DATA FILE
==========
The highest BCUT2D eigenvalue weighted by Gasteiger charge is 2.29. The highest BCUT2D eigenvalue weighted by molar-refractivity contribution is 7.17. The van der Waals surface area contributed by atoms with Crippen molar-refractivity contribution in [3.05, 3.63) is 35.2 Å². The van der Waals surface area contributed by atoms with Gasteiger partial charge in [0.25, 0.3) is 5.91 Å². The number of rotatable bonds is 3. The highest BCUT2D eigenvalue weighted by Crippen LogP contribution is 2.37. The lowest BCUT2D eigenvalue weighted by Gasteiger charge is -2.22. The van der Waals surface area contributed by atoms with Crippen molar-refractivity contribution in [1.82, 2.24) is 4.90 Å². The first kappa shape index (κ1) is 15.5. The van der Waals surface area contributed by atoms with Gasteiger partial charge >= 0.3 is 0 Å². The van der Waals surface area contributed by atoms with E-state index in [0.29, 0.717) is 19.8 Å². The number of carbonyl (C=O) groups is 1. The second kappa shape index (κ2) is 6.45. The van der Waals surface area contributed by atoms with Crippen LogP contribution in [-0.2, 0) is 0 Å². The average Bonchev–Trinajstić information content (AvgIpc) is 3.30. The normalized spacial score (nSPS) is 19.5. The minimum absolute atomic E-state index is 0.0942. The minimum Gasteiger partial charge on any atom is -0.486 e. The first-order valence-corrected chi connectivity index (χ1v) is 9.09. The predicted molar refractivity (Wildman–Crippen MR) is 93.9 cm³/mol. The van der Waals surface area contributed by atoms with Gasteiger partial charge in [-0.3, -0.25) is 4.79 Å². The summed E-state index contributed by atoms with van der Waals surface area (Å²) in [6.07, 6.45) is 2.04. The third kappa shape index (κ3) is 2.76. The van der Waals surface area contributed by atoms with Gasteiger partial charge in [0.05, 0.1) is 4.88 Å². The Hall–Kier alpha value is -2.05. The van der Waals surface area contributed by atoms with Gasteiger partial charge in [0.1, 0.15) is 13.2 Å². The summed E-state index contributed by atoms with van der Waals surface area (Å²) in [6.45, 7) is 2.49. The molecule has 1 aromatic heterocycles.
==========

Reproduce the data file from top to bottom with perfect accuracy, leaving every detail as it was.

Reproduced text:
The highest BCUT2D eigenvalue weighted by Gasteiger charge is 2.29. The highest BCUT2D eigenvalue weighted by molar-refractivity contribution is 7.17. The van der Waals surface area contributed by atoms with Crippen molar-refractivity contribution in [3.05, 3.63) is 35.2 Å². The van der Waals surface area contributed by atoms with Gasteiger partial charge in [0.25, 0.3) is 5.91 Å². The number of rotatable bonds is 3. The highest BCUT2D eigenvalue weighted by Crippen LogP contribution is 2.37. The lowest BCUT2D eigenvalue weighted by Gasteiger charge is -2.22. The van der Waals surface area contributed by atoms with Crippen molar-refractivity contribution in [1.82, 2.24) is 4.90 Å². The first kappa shape index (κ1) is 15.5. The van der Waals surface area contributed by atoms with Gasteiger partial charge >= 0.3 is 0 Å². The van der Waals surface area contributed by atoms with E-state index in [0.29, 0.717) is 19.8 Å². The number of carbonyl (C=O) groups is 1. The second kappa shape index (κ2) is 6.45. The van der Waals surface area contributed by atoms with Crippen LogP contribution in [-0.2, 0) is 0 Å². The average Bonchev–Trinajstić information content (AvgIpc) is 3.30. The normalized spacial score (nSPS) is 19.5. The minimum absolute atomic E-state index is 0.0942. The minimum Gasteiger partial charge on any atom is -0.486 e. The first-order valence-corrected chi connectivity index (χ1v) is 9.09. The predicted molar refractivity (Wildman–Crippen MR) is 93.9 cm³/mol. The van der Waals surface area contributed by atoms with Gasteiger partial charge in [-0.3, -0.25) is 4.79 Å². The summed E-state index contributed by atoms with van der Waals surface area (Å²) in [6.07, 6.45) is 2.04. The third kappa shape index (κ3) is 2.76. The van der Waals surface area contributed by atoms with Gasteiger partial charge in [0.05, 0.1) is 4.88 Å². The Hall–Kier alpha value is -2.05. The van der Waals surface area contributed by atoms with Gasteiger partial charge in [0.1, 0.15) is 13.2 Å². The summed E-state index contributed by atoms with van der Waals surface area (Å²) in [6.45, 7) is 2.49. The molecule has 1 aromatic heterocycles.